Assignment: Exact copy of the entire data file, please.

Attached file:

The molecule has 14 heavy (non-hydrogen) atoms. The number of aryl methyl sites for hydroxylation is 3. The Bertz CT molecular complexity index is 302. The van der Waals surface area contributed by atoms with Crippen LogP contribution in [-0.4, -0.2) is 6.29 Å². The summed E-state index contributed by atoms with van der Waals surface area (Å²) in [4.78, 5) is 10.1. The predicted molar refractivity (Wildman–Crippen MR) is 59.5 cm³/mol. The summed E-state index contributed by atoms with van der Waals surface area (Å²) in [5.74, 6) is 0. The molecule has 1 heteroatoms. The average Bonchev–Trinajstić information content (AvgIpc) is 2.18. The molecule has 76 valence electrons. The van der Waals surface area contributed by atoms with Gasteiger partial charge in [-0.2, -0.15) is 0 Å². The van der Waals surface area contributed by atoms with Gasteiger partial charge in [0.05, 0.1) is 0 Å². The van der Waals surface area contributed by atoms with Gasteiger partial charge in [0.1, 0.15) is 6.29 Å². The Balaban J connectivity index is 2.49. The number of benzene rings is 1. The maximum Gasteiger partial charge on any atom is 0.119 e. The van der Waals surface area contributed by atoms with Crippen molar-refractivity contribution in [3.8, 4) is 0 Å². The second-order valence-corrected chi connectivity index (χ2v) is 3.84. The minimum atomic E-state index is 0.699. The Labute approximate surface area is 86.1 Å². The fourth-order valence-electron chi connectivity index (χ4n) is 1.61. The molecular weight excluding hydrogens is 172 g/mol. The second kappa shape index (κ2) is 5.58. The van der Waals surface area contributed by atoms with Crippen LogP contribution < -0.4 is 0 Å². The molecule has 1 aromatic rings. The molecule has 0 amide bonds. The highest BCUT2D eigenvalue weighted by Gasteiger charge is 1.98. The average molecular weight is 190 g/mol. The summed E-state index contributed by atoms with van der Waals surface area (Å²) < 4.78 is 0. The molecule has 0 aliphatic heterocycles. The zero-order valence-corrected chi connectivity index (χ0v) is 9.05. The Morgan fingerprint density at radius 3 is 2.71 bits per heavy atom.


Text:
The molecule has 14 heavy (non-hydrogen) atoms. The number of aryl methyl sites for hydroxylation is 3. The Bertz CT molecular complexity index is 302. The van der Waals surface area contributed by atoms with Crippen LogP contribution in [-0.4, -0.2) is 6.29 Å². The summed E-state index contributed by atoms with van der Waals surface area (Å²) in [4.78, 5) is 10.1. The predicted molar refractivity (Wildman–Crippen MR) is 59.5 cm³/mol. The summed E-state index contributed by atoms with van der Waals surface area (Å²) in [5.74, 6) is 0. The molecule has 1 heteroatoms. The average Bonchev–Trinajstić information content (AvgIpc) is 2.18. The molecule has 76 valence electrons. The van der Waals surface area contributed by atoms with Gasteiger partial charge in [-0.2, -0.15) is 0 Å². The van der Waals surface area contributed by atoms with Gasteiger partial charge in [0.05, 0.1) is 0 Å². The van der Waals surface area contributed by atoms with Gasteiger partial charge in [0.1, 0.15) is 6.29 Å². The Balaban J connectivity index is 2.49. The number of benzene rings is 1. The maximum Gasteiger partial charge on any atom is 0.119 e. The van der Waals surface area contributed by atoms with Crippen molar-refractivity contribution in [3.8, 4) is 0 Å². The second-order valence-corrected chi connectivity index (χ2v) is 3.84. The minimum atomic E-state index is 0.699. The Labute approximate surface area is 86.1 Å². The fourth-order valence-electron chi connectivity index (χ4n) is 1.61. The molecular weight excluding hydrogens is 172 g/mol. The second kappa shape index (κ2) is 5.58. The van der Waals surface area contributed by atoms with Crippen LogP contribution < -0.4 is 0 Å². The molecule has 1 aromatic rings. The molecule has 0 amide bonds. The highest BCUT2D eigenvalue weighted by Gasteiger charge is 1.98. The average molecular weight is 190 g/mol. The summed E-state index contributed by atoms with van der Waals surface area (Å²) < 4.78 is 0. The molecule has 0 aliphatic heterocycles. The zero-order valence-corrected chi connectivity index (χ0v) is 9.05. The Morgan fingerprint density at radius 3 is 2.71 bits per heavy atom.